The waitress gave him a look that told him he should just shut up

on

“Well, you’ve been in here a half-hour.”

His eyes narrowed but he nodded. “A half-hour.”

She gave him a look that told him he should just shut up. “You’re sitting
out in the dark and not paying attention. You drink coffee and eat pancakes
and then you order hashbrowns. So, you’re going to keep ordering that until
this guy gets done eating.”

“But I already ate.”

“Then you’ve got to get up and start eating.”

He sighed and sat down his coffee. “So where is everyone else? And what
happened to my wife?”

“She went to the doctor,” she said. “She was fine.”

“Then why the hell is she out of commission? She’s a real good cook.”

“A doctor is only a specialist, like a dentist or an optometrist,” she said.
“And a real good cook doesn’t need a specialist.”

“Why can’t I eat a real good dish if I want to?”

The waitress gave him a look. “If you want a real good dish, then you’ll have
to talk to the people who make them.”

He groaned. “Fine. I will.”

“You’ll just make excuses when things don’t go your way. That’s a waste of
the people’s time and money.”

“How is that a waste?” he replied.

“Oh, come on, man. It’s not like we’re giving people bad dishes. We’re providing
a product that people want.”

“People don’t want fucking potato chips.”

The waitress huffed. “I didn’t say we were. I said people want something that
works for them.” She sighed. “You just need to try again.”

He just looked at her. She sighed and left him to think about how much
worse it would have got if he really took her advice and asked for a real good
dish.

Life was just going on. The waitress sat on the second stool in the corner
of the diner; the cook in the first. The place was small and they didn’t need
a lot of tables. The counter where they sat was large and filled with
paperbacks and mugs. The diner was a little under half-full.

The door was open and a cool breeze hit his face. He took a pull from his
tweaker. His mind was in a fog from the hashbrowns and the coffee.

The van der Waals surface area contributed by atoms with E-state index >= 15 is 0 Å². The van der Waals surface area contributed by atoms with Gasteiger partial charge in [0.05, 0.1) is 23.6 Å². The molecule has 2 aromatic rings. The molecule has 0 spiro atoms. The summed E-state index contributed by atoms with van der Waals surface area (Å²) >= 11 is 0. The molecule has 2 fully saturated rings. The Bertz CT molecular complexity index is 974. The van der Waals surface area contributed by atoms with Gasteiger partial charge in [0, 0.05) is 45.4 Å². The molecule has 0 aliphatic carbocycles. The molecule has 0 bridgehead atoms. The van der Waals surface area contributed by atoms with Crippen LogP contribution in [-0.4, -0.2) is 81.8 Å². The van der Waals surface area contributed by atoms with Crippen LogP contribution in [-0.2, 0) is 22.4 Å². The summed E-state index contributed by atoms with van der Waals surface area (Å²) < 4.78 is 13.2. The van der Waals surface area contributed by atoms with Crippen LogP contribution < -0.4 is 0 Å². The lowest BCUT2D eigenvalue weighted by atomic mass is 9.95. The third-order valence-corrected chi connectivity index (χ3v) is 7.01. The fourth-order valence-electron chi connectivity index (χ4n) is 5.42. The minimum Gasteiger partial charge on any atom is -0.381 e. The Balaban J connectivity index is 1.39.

When the door closed, he could still hear music coming from the car speakers
and he looked outside. He could see the trees of a small forest. It looked
like the one at the end of the road that he used to live on. And it looked
like it was a little over a mile from his home.

A man walked into the diner and handed the waitress a check. He took a seat
at the counter and ordered a shake-and-bacon sandwich. “What’s going on here?”
he demanded.

Life’s eyes widened when he realized that the other man was an asshole and he
couldn’t tell how old he was, or how good a cook he was, or what he looked
like, or how little he had on, or what a jerk he was. Life just looked at him
and waited.

“You know that I don’t deal with people like you,” he said, getting right
up in his face. “You’re lucky I don’t call the law.”

The other man stood up, his hand at his side. “Are you telling me that this
is my place, huh? I have a right to walk in here and start ordering things
that I don’t want and then throw your business is my place, huh?”

Life just looked at him. He waited for the man to go away until the waitress
came out and cleaned up the mess. He got up and went to the door. “You can
call the law tomorrow if you want, but you still have to pay for my
dinner.”

The man came back to the counter and grabbed his shirt and punched him. Life
jumped from the counter, his shirt was torn and his jeans were a mess, but he
still started on a run down the sidewalk. That asshole wasn’t going to stand
up for some stranger whose place was a mess. He was just getting out the door
when someone threw a brick his way. It hit him in the head and he fell to the
ground in front of the diner.

That asshole tried to pry his hand off his shirt, but Life kicked him in the
head. When Life turned his head, he saw the man who threw the brick. He was
sitting at the counter, his eyes wide as he stared at Life.

“You know what,” Life said, his head bleeding. “You were right. You were right.
You should just go away. I’m not the way to make friends here.”

“I don’t think you know what’s going on here,” the other man said.

Life glanced up at him. “I’m not going to just leave,” he said.

“Fine. Just don’t do anything or say anything that you’ll regret afterwards.”

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